Background An abrupt rise in empyema prevalence in children was noted in the UK and other countries during the late 1990s and early 2000s. Time trends in empyema prevalence in Scotland has not been described since 2005 at a time when prevalence appeared to be still rising1. A number of factors may have changed empyema prevalence since 2005 including the 2006 smoking ban and introduction of heptavalent (2006) and 13-valent (2010) pneumococcal vaccinations. Here we applied our previous methodology1 to test the hypothesis that the prevalence of childhood empyema continues to rise beyond 2005.
Methods This was a whole population study of 2000–2011 hospital admissions using ICD-10 diagnostic codes. As previously we captured admissions for pneumonia and croup to detect increasing prevalence of admissions with other respiratory presentations.
Results Over this 12 year period there were 398 cases of empyema. The prevalence rose from 22cases/million in 2000 to 55 cases/million in 2011 (see figure), equivalent to a rise of 4 cases/million/year (R2 = 0.81 p = 0.002). Within the 1–4 year age range, empyema prevalence rose by 10 cases/million/year (R2 = 0.86 p < 0.001) whilst prevalence did not change for the under 1 and 10–14 year old age range. The prevalence of croup and pneumonia for did not change during 2000–2011 suggesting that increased empyema prevalence did not reflect increasing respiratory admissions or increasing pneumonia prevalence.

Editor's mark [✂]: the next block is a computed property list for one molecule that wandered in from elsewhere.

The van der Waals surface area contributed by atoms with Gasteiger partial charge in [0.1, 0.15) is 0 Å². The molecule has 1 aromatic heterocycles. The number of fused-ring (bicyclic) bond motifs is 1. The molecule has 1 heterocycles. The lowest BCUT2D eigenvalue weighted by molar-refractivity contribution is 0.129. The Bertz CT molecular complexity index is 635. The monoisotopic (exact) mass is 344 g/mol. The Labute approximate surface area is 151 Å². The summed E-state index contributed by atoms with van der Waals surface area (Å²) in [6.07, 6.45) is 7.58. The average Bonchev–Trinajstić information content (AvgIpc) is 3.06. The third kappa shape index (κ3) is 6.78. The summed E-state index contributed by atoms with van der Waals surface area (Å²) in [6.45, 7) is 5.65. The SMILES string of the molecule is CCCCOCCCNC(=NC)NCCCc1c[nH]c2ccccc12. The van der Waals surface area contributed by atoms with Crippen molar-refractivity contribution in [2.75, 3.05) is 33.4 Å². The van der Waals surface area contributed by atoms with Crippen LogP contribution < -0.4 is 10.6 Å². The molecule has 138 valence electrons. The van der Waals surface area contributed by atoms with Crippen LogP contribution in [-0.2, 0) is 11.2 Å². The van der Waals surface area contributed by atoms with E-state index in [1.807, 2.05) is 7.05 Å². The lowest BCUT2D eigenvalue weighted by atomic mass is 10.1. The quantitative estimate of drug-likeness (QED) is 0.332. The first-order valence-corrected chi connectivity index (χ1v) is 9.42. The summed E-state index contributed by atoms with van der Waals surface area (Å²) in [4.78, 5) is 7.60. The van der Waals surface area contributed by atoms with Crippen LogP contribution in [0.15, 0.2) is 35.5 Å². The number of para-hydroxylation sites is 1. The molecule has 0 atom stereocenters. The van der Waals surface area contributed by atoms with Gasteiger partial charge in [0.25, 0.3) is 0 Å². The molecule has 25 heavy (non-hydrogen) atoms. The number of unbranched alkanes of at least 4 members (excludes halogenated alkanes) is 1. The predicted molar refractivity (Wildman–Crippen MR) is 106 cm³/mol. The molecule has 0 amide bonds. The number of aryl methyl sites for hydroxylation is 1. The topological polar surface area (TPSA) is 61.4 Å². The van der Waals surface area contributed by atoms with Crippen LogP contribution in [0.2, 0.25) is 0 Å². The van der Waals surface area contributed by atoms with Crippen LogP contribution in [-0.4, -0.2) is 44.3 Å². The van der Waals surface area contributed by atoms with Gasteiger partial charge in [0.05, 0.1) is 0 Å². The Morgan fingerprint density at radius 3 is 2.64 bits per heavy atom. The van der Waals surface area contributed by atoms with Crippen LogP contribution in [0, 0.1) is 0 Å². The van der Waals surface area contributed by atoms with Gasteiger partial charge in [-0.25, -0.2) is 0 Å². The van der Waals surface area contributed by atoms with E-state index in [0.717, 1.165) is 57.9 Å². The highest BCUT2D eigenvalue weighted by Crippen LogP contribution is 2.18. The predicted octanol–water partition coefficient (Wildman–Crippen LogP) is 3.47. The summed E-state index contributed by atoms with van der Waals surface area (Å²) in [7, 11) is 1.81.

Conclusion The prevalence of empyema in Scottish children has continued to rise beyond 2005 and the reason for this is not clear. Public health initiatives introduced since 2005 do not appear to have altered empyema prevalence in children.
Roxburgh cs et al. Trends in pneumonia and empyema in Scottish children in the past 25 years. Arch Dis Child 2008;93:316–8.